Chi Lo is the director of accounts Australia & new Zealand at The Trade Desk. Here, he explains how advertisers can successfully implement programmatic digital out-of-home in their marketing campaigns.
Billboards: one of the oldest ways of advertising. Whether standing tall by the freeway, on the side of skyscrapers or dotted around train stations, we all encounter them regularly.
So, what’s so special about these classic sights going digital?
Out of home (OOH) adverts can now be bought online, programmatically, meaning billboard ads can be changed, amended – or switched off – in real time. Creatives can be replaced automatically to respond to the external environment, maximising the effectiveness of any ad.
Picture the scene; it’s grey and pouring with rain in, the advert emblazoned on the bridge over the dreary Hume Highway displays a well-loved hot chocolate brand. In typical Melbournian style, fifteen minutes later, the sky clears, the sun comes out and commuters roll their windows down in relief. Just as quickly, that billboard ad can switch to show a tempting glass of cool iced tea.
Flexible advertising for changeable times
In digital advertising, the user journey is the key to mapping the delivery of adverts. So now DOOH has gone programmatic, where does it fit?
The simple answer is that it can fit anywhere. A digital OOH (DOOH) advert works well at the beginning, middle or end of the user journey. Let’s consider using DOOH as the starting point. Advertisers can begin the consumer journey with a DOOH ad at the station on the way to work, getting the brand on consumer’s radars. The journey can then be continued by serving more actionable ads on other channels afterwards. For example, when the DOOH ad shows the latest BMW model, users in the area of the billboard can be shown an advert for a free test drive later, on their mobiles.
But introducing it into the programmatic ecosystem and shifting it to the other end of the journey can be equally effective. Let’s say a Connected TV (CTV) advert for Nike trainers performed well in a certain area one night, billboards in the area can display the same trainers the next day with information on the nearest Nike stockist. This flexibility empowers advertisers to tell more consistent, and more personal stories, across multiple channels, all in a privacy conscious way.
It’s also possible to feed in live programmatic insights to inform DOOH campaigns. From pollen count for allergy medicine to live transport updates, DOOH can adapt to coordinate with peoples’ literal journeys, as well as their digital ones. An advert for a London tourist attraction in St Pancras Station could be timed to be displayed exactly at the same time as hundreds of excited tourists coming in on the Eurostar. If the train is delayed by an hour, so too is the ad.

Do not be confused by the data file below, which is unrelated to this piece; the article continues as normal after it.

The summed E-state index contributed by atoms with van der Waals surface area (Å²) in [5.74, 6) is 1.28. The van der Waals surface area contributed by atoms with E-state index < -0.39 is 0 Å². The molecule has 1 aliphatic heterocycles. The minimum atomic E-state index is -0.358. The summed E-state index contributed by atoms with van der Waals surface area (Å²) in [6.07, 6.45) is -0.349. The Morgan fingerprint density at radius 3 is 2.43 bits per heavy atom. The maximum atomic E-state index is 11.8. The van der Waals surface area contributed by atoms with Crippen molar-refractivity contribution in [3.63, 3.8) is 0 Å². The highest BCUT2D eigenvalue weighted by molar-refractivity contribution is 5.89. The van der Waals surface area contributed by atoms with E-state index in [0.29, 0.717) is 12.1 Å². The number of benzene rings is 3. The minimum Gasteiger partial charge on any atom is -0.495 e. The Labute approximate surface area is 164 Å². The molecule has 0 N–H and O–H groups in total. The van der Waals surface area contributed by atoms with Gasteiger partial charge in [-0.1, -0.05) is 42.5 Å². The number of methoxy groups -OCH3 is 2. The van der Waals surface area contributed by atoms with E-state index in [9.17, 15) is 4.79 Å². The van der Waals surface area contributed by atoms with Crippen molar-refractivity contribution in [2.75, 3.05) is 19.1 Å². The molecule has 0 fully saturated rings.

Budgets are tight, is it affordable?
Much in the way that a full page spread in the Daily Telegraph costs far more than a carefully placed ad on news.com.au, this move means that OOH isn’t just a ‘go big or go home’ medium anymore. The new generation of DOOH ads will be available in every shape and size to meet every variety of budget. Digitisation has made this high reach medium more accessible than ever before. Because of the flexibility, the minimum spend required to secure a space has actually dropped. This means small, local businesses can also reap the rewards of this powerful channel. What’s more in a world where borders can be shut at the drop of a hat, programmatic principles offer agility in re-adjusting and re-deploying campaigns. Something vital to every advertising campaign now more than ever.
Out of home advertising belongs in the omnichannel campaign
The fact that OOH ads can now be bought programmatically means campaigns can be easily monitored across every channel, all from one platform. Budgets can be shifted and prioritised based on what’s working and what’s not. In the face of economic uncertainty, this level of flexibility will be invaluable for cost-effective, efficient advertising.
Advertisers can finally factor in OOH ads when looking at what drives users to buy products or click on links across a multi-channel campaign. In going digital, OOH ads have become a measurable part of the omnichannel approach for the first time.
As the last major advertising channel to go programmatic, this advancement represents a huge leap forward for the industry. So, whether it’s a Rolex watch advert displayed in the evening outside Sydney’s most expensive restaurants, or a small local bakery advertising to commuters passing through a nearby station at peak time, bringing programmatic advantages to physical advertising is an investment worth making.
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